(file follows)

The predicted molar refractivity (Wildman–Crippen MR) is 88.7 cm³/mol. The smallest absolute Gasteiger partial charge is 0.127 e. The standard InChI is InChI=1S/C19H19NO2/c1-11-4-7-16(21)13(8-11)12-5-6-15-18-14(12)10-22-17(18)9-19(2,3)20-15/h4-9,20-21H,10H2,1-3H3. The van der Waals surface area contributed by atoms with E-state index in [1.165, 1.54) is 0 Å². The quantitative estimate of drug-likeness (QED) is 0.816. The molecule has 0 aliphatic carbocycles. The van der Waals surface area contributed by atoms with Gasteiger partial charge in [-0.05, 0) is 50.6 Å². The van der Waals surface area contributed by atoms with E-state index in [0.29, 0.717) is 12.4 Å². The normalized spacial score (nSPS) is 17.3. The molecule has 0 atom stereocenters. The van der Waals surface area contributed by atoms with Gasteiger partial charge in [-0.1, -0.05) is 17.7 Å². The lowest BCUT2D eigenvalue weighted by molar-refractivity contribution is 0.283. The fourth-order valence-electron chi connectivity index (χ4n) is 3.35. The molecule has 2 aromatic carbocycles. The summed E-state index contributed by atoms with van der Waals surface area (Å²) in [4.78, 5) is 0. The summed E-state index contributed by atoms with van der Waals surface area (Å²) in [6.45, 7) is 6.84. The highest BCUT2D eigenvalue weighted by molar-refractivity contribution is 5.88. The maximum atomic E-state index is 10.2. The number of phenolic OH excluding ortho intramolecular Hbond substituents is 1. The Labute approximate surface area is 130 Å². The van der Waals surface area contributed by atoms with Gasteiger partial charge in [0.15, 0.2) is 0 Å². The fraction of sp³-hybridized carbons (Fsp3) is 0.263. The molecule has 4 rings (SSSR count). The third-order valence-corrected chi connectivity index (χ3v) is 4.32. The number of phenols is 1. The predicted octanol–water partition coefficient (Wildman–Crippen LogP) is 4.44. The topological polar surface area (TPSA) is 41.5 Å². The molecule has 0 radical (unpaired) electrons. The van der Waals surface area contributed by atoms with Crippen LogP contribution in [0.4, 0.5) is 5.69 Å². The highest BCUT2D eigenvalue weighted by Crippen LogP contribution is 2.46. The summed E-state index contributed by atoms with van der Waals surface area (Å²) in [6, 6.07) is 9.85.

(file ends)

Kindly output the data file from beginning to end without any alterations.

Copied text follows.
The predicted molar refractivity (Wildman–Crippen MR) is 88.7 cm³/mol. The smallest absolute Gasteiger partial charge is 0.127 e. The standard InChI is InChI=1S/C19H19NO2/c1-11-4-7-16(21)13(8-11)12-5-6-15-18-14(12)10-22-17(18)9-19(2,3)20-15/h4-9,20-21H,10H2,1-3H3. The van der Waals surface area contributed by atoms with E-state index in [1.165, 1.54) is 0 Å². The quantitative estimate of drug-likeness (QED) is 0.816. The molecule has 0 aliphatic carbocycles. The van der Waals surface area contributed by atoms with Gasteiger partial charge in [-0.05, 0) is 50.6 Å². The van der Waals surface area contributed by atoms with E-state index in [0.29, 0.717) is 12.4 Å². The normalized spacial score (nSPS) is 17.3. The molecule has 0 atom stereocenters. The van der Waals surface area contributed by atoms with Gasteiger partial charge in [-0.1, -0.05) is 17.7 Å². The lowest BCUT2D eigenvalue weighted by molar-refractivity contribution is 0.283. The fourth-order valence-electron chi connectivity index (χ4n) is 3.35. The molecule has 2 aromatic carbocycles. The summed E-state index contributed by atoms with van der Waals surface area (Å²) in [4.78, 5) is 0. The summed E-state index contributed by atoms with van der Waals surface area (Å²) in [6.45, 7) is 6.84. The highest BCUT2D eigenvalue weighted by molar-refractivity contribution is 5.88. The maximum atomic E-state index is 10.2. The number of phenolic OH excluding ortho intramolecular Hbond substituents is 1. The Labute approximate surface area is 130 Å². The van der Waals surface area contributed by atoms with Gasteiger partial charge in [0.15, 0.2) is 0 Å². The fraction of sp³-hybridized carbons (Fsp3) is 0.263. The molecule has 4 rings (SSSR count). The third-order valence-corrected chi connectivity index (χ3v) is 4.32. The number of phenols is 1. The predicted octanol–water partition coefficient (Wildman–Crippen LogP) is 4.44. The topological polar surface area (TPSA) is 41.5 Å². The molecule has 0 radical (unpaired) electrons. The van der Waals surface area contributed by atoms with Crippen LogP contribution in [0.4, 0.5) is 5.69 Å². The highest BCUT2D eigenvalue weighted by Crippen LogP contribution is 2.46. The summed E-state index contributed by atoms with van der Waals surface area (Å²) in [6, 6.07) is 9.85.